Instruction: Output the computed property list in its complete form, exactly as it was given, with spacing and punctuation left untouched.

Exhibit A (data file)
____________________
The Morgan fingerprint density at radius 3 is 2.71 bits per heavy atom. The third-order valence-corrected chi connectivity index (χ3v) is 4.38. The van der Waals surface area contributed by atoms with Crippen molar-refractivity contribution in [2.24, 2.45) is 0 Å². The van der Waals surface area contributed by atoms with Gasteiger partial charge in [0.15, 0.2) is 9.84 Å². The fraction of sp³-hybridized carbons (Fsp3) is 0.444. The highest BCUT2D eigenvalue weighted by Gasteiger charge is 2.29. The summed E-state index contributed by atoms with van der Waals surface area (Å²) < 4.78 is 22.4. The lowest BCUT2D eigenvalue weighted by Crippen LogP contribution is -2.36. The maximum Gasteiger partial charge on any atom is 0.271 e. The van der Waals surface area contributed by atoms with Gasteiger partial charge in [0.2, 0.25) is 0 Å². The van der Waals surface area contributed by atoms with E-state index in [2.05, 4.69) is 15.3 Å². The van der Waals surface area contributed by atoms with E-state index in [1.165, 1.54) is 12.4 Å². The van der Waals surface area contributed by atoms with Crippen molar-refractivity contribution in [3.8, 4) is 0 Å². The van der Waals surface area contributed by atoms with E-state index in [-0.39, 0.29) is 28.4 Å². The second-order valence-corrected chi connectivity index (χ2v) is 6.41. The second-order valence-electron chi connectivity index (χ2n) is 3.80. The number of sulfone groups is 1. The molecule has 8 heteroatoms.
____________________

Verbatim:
The Morgan fingerprint density at radius 3 is 2.71 bits per heavy atom. The third-order valence-corrected chi connectivity index (χ3v) is 4.38. The van der Waals surface area contributed by atoms with Crippen molar-refractivity contribution in [2.24, 2.45) is 0 Å². The van der Waals surface area contributed by atoms with Gasteiger partial charge in [0.15, 0.2) is 9.84 Å². The fraction of sp³-hybridized carbons (Fsp3) is 0.444. The highest BCUT2D eigenvalue weighted by Gasteiger charge is 2.29. The summed E-state index contributed by atoms with van der Waals surface area (Å²) < 4.78 is 22.4. The lowest BCUT2D eigenvalue weighted by Crippen LogP contribution is -2.36. The maximum Gasteiger partial charge on any atom is 0.271 e. The van der Waals surface area contributed by atoms with Gasteiger partial charge in [0.2, 0.25) is 0 Å². The van der Waals surface area contributed by atoms with E-state index in [2.05, 4.69) is 15.3 Å². The van der Waals surface area contributed by atoms with E-state index in [1.165, 1.54) is 12.4 Å². The van der Waals surface area contributed by atoms with Crippen molar-refractivity contribution in [3.8, 4) is 0 Å². The van der Waals surface area contributed by atoms with E-state index in [-0.39, 0.29) is 28.4 Å². The second-order valence-corrected chi connectivity index (χ2v) is 6.41. The second-order valence-electron chi connectivity index (χ2n) is 3.80. The number of sulfone groups is 1. The molecule has 8 heteroatoms.